A leashed brown and black dog sits along the roadside in Canyonlands
Leashed pets may accompany you along established front-country roads, parking areas, in established front-country campgrounds and picnic areas.

Krystina Carpenter

Pets and owners have a special bond, but a national park is not always the best place for pets. Canyonlands National Park is a designated natural area, and its purpose is to preserve and protect the park's natural environment, cultural resources, wildlife, and scenic beauty.

Pets are not allowed:

  • on any hiking trails, or anywhere off-trail, even while in a carrier
  • at any overlooks
  • in the visitor center or any building
  • in the backcountry (including vehicles on backcountry roads, and on any river trips)

Where Can I Take my Pet?

Leashed pets may accompany you in the following areas:

  • Along established front-country roads or in parking areas

  • In established front-country campgrounds and picnic areas

Where Can I Take my Pet? Continued:

Pets may be transported inside vehicles driving the Shafer Trail to Potash Road at Island in the Sky. When the road to Beef Basin via Cathedral Butte is closed by snow/mud, persons with pets are allowed to cross the Needles district via the Elephant Hill-Devil’s Lane/Bobby’s Hole roads. Pets must be on a leash at all times when not in the vehicle, and must remain on the designated road surface only. Any pet excrement deposited on the ground must be collected and removed from the park.

Pet Regulations

  • Pets must be leashed at all times.
  • Leashes must be 6 feet (1.8 meters) long or less.
  • Pets may not make excessive noise that impacts visitors or wildlife.
  • Pet excrement must be immediately collected by the pet handler and disposed of in the nearest trash receptacle.
  • Leaving a pet unattended and tied to an object (other than your own parked vehicle) is prohibited. If leaving a pet unattended, ensure the following:
    • The pet is secured at a location where it will not interfere with wildlife or normal travel by other visitors, and
    • The pet is not being left unattended overnight, and
    • The pet is secured such that no resource damage occurs.
  • Pets may not be led by a leash from a bicycle or vehicle.
  • Pets may not be left unattended in vehicles if it creates a danger to the animal (temperature or conditions are too hot or cold) or if the animal becomes a public nuisance. Cars heat up quickly. When air temperatures exceed 65°F/18°C, a pet in a vehicle may die— even with the windows cracked.

Pet Safety

Temperatures in Canyonlands regularly exceed 100°F. Extreme temperatures mean pets are susceptible to heat related illness or injury. Look for signs of upset stomach, vomiting, diarrhea, heavy panting, or disorientation and confusion. Rest in the shade, give pets cool water or ice cubes, cool them with a wet towel or with water, and seek medical attention if necessary. Avoid walking pets during the hottest parts of the day.

When walking leashed pets in designated frontcountry areas, keep in mind that pavement can get dangerously hot. Try this test. Place your hand on the pavement for 7-10 seconds. If it is too hot for you, it is too hot for your dog's paws.

Pavement and Paw Safety

When the air is:









The asphalt is:









125°F / 52°C surfaces will burn skin in 60 seconds

Why Can't I Have my Dog on Trails?

  • The mere presence of pets alters the natural behavior of wildlife, which can have devastating consequences. Dogs are predators that can chase, scare and transmit diseases to local wildlife. Even their lingering scent can disrupt an animals’ natural movement and behavior. In such a harsh desert environment, expending energy in this way threatens the survival of species that the park aims to protect.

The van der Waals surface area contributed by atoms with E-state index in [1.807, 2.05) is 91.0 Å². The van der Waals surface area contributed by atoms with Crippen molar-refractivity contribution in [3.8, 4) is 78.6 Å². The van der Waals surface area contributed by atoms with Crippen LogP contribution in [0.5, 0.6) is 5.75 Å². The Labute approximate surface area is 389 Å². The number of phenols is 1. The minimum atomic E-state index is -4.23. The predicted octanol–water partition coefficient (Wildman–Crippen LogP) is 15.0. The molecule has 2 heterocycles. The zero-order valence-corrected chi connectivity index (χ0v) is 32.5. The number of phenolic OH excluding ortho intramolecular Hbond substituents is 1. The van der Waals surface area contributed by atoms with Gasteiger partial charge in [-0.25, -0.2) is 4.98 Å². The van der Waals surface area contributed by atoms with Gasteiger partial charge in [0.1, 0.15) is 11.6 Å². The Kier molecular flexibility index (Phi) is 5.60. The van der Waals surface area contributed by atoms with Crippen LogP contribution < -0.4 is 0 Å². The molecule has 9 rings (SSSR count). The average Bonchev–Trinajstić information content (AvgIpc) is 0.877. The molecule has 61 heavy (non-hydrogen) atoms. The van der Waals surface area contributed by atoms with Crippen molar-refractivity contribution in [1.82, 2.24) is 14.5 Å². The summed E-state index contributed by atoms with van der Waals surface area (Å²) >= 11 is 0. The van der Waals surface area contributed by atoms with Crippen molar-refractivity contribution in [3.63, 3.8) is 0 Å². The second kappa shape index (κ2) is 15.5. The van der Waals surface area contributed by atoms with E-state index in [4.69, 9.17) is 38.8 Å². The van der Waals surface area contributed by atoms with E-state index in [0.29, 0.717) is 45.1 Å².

• Pets can disturb or destroy natural resources, such as native plants and fragile desert soils. Sensitive cultural and archeological sites may be inadvertently damaged by inquisitive pets.

  • The safety of your pet should be a top priority. Canyonlands is a harsh desert environment with many hazards, including sharp rocks, cliff edges, rattlesnakes and scorpions that can harm your pet. Dogs can easily become the hunted. Your pet may become prey for wildlife like coyotes and mountain lions.
  • Not all visitors are comfortable around pets. Dogs can bite humans. Even if your pet follows instructions and is well behaved, others do not know this and may feel uneasy when encountering you. Park visitors should be able to enjoy the park without the disruptions caused by others’ pets.

Service Animals and Emotional Support Animals

Service animals that have been individually trained to perform specific task(s) for the benefit of an individual with a disability are allowed in the park. The tasks performed by the animal must be directly related to the person’s disability.

Therapy, companion, or comfort animals are not service animals under the Americans with Disabilities Act and may not access visitor centers, trails or other non-motorized areas. Owners of service dogs or horses must comply with pet waste and restraint regulations, unless restraint specifically interferes with the task the animal is trained to perform.

Pet owners violating park regulations may be cited, fined, and/or issued a mandatory appearance before the United States Magistrate Court.

Pet Friendly Alternatives Outside of Canyonlands National Park

If you'd like to hike on trails with your pets, there are many options outside Canyonlands National Park, including:

Last updated: July 18, 2022

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Moab, UT 84532



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